Century of 'e-traction technology'

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Volkswagen Group has been driving progress in automotive technology for decades. When it comes to the most forward-thinking "e-traction technology" that points to the way for future, Volkswagen is drawing on a tradition of electric car research and development that began more than a century ago, according to information provided by the auto giant.


In 1900, only 14 years after the first car hit the road, Volkswagen founder Ferdinand Porsche created the Lohner-Porsche, the world's first electric car.

Porsche's creative design ran without gears, belts or chains. His stroke of genius was a pair of wheel hub motors mounted on the front wheels. With minimal mechanical friction, the powertrain attained an efficiency of 83 percent.

Reaching a speed of 50 km/h, Porsche's electric car was lauded by engineers and newspapers of the time as the first transmission-free car and a masterpiece.

T2 series

In 1973, Volkswagen built the T2, a multifunctional commercial vehicle, marking the dawn of Volkswagen's modern electric drive technology. The T2 achieved a maximum speed of 70 km/h, and accelerated from zero to 50 km/h in 12 seconds.

In the following years, Volkswagen Group produced more than 70 electric T2 vehicles at customer request. It built more than 50 new-generation T2 and T3 electric vehicles from 1979 to 1984.

Electric Golf

Volkswagen built the first electric sedan based on the production model Golf in 1976. The electric Golf demonstrated striking performance on long-term road tests and ran more than 20,000 kilometers before road tests ended in 1986. It had a maximum speed of 80 km/h, and could drive up to 70 kilometers on a single charge.

Perhaps the most famous early electric car produced by Volkswagen was the Golf CityStromer, which used the electric Golf as its prototype. Designed in concert with NRW Electric Group, the first batch of CityStromers rolled off the line in 1981.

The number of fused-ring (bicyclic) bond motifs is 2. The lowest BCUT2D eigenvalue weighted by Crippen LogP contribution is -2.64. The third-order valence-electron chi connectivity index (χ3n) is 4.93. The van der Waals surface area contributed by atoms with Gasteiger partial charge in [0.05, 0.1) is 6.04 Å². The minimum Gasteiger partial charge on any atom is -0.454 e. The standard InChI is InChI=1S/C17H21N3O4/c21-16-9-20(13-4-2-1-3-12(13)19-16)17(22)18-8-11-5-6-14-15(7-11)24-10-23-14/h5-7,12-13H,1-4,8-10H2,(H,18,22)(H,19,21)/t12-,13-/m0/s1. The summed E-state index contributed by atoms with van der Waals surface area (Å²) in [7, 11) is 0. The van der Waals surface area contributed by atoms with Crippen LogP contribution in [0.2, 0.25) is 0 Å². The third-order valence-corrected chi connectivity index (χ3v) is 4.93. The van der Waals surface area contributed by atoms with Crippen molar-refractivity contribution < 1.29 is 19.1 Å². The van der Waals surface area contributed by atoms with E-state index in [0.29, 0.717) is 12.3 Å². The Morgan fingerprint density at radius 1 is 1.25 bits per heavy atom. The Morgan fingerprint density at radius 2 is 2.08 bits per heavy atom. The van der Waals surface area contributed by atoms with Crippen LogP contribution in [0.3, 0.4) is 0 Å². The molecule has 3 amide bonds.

The second-generation CityStromer, equipped with a 15 kW electric motor, had a body weight of 1.7 tons and accelerated from zero to 100km/h in 13 seconds.

The third-generation CityStromer was equipped with a motor with 22 kW in peak power. It reached a maximum speed of 100 km/h and increased its power through regenerative braking.


The technical accumulation of Volkswagen Group's 100 years in electric car research gave rise to the groundbreaking E-Up! electric car in 2010. The car has been praised for pointing toward a new future in automotive engineering.

The E-Up! realized drivers' dreams of efficient transportation with zero emissions. Its sporty body and smart profile fully reflect Volkswagen's design sensibilities.

A 22.7 kWh lithium cell battery allows the E-Up! to achieve a single-charge driving range of 160 kilometers. When a special charging stud is used, the car reaches an 80 percent charge in just one hour. If the battery pack is recharged with a common 220-volt power supply, full recharging time is just five hours.

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